What Happens When Ecosystems Change?
Terms in this set (38)
the place where a living thing (organism) can meet all of its needs
a large community of living things (organisms) and their environment; can include many different habitats
a place where people live (a region with inhabitants)
land that is underwater some of the time (low-lying land, swamp, wetland)
harmful substances that enter the environment
a young tree
to fight for something (to strive against another or others to attain a goal)
a condition in which plants (producers), plant eaters (herbivores), and predators achieve harmony and thrive
an animal that gets its energy by eating other animals
a barrier across a waterway
bringing something that is of help (helpful)
causing damage or harm (harmful)
companies that build new houses, stores, and other buildings
examples of natural forces that cause changes in ecosystems
winds (hurricanes and tornadoes), water (flooding), fire (forest fires)
examples of changes in ecosystems caused by plants and animals
beaver dams, earthworms, developers, human activity that causes pollution, humans transporting plants and animals
a material such as manure, compost, or a chemical compound added to soil to increase its productivity
coal, oil, natural gas (nonrenewable energy resources that form in the Earth's crust for millions of years)
rain, snow, or sleet that has been made acidic by pollution in the air
to move from one place to another (such as a human transporting a palm tree from Hawaii to Ohio or an adorable little turtle from Arizona to Florida)
an organism belonging to or coming from another place
an organism taking possession of or overrunning an ecosystem
the blanket of air surrounding Earth
gases allow the sun's energy to pass through Earth's atmosphere, but prevent most of this energy from escaping back into outer space
light energy (electromagnetic radiation)
the only form of energy that does not need matter in order to travel (that's why the sun's energy can travel to Earth and back into outer space)
the Environmental Protection Agency; a government agency which watches over our environment
any period of time during which glaciers covered a large part of the earth's surface
a very large piece of thick ice that moves slowly down a slope and spreads out on flat land (a slowly moving mass of ice)
hurricanes' harmful changes
People lose lives, lose homes, buildings are damaged, there is a loss of wildlife habitats, coastline marshes become open water, there is a loss of nesting sites, forests are knocked down, pollution is washed into rivers and lakes, there are oil spills, and flooding brings saltwater into freshwater lakes killing fish and wildlife.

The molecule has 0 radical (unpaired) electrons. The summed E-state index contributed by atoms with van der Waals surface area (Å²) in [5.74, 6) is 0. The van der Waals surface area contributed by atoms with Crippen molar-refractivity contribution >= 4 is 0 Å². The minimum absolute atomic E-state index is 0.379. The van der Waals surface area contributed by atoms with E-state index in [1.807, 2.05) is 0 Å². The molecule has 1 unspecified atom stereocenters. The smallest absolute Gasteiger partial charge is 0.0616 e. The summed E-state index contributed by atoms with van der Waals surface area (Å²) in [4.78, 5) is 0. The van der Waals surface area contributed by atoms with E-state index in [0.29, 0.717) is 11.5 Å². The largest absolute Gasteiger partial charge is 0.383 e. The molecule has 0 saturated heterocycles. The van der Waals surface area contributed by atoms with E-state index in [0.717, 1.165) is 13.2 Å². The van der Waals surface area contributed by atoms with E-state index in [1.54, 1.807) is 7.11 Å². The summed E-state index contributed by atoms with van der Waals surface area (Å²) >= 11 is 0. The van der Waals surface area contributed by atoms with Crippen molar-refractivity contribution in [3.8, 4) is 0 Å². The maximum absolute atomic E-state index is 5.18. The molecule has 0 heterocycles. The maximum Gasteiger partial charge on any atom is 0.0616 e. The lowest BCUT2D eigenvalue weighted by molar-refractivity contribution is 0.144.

flooding's harmful changes
Flooding washes away plants that provide shelter and food, and strips away rich topsoil that provides nutrients for plants.
flooding's helpful changes
The rich topsoil is carried downstream providing crops and other plants growing in low-lying fields along rivers with nutrients.
forest fires' harmful changes
Forest habitats are destroyed, lives are lost, and surviving animals move to nearby habitats possibly upsetting the balance, and may in turn affect many other habitats.
forest fires' helpful changes
Ashes from burned wood add nutrients to soil, as trees burn and fall more sunlight reaches the forest floor, and the extra nutrients cause new plants to grow.
beaver dams' harmful changes
When the flow of a river or stream is blocked, plants and animals that need flowing water lose their habitat, and trees are cut down by the beavers.
beaver dams' helpful changes
The blocked flow of the river or stream creates a pond and animals like ducks move in, and cutting down trees allows sunlight in to help new plants grow.
earthworms' harmful changes
Earthworms eat the decaying leaves in forests that provide nutrients for the plants, the leaves protect the roots under the soil, and they provide a habitat for insects and small animals. Also, plants don't grow as well in earthworm wastes.
earthworms' helpful changes
Earthworms are beneficial in gardens and fields with hard packed soil because they dig burrows, or tunnels, that mix air and water into the soil.
people's helpful changes
Cutting down forests to gain homes and shops helps people, and turning grasslands into farmland feeds many people. People are trying to protect habitats by replacing trees cut down, bringing water to dry areas, and finding safer products for fertilizing and insect control. They are recycling and burning less coal which cuts down on pollution.
people's harmful changes
Cutting down forests causes living things to lose habitats, and turning grasslands into farmlands means fewer plants to hold soil in place. Using fertilizers, pesticides, and burning fossil fuels causes pollution. Transporting plants and animals upsets a habitat's balance.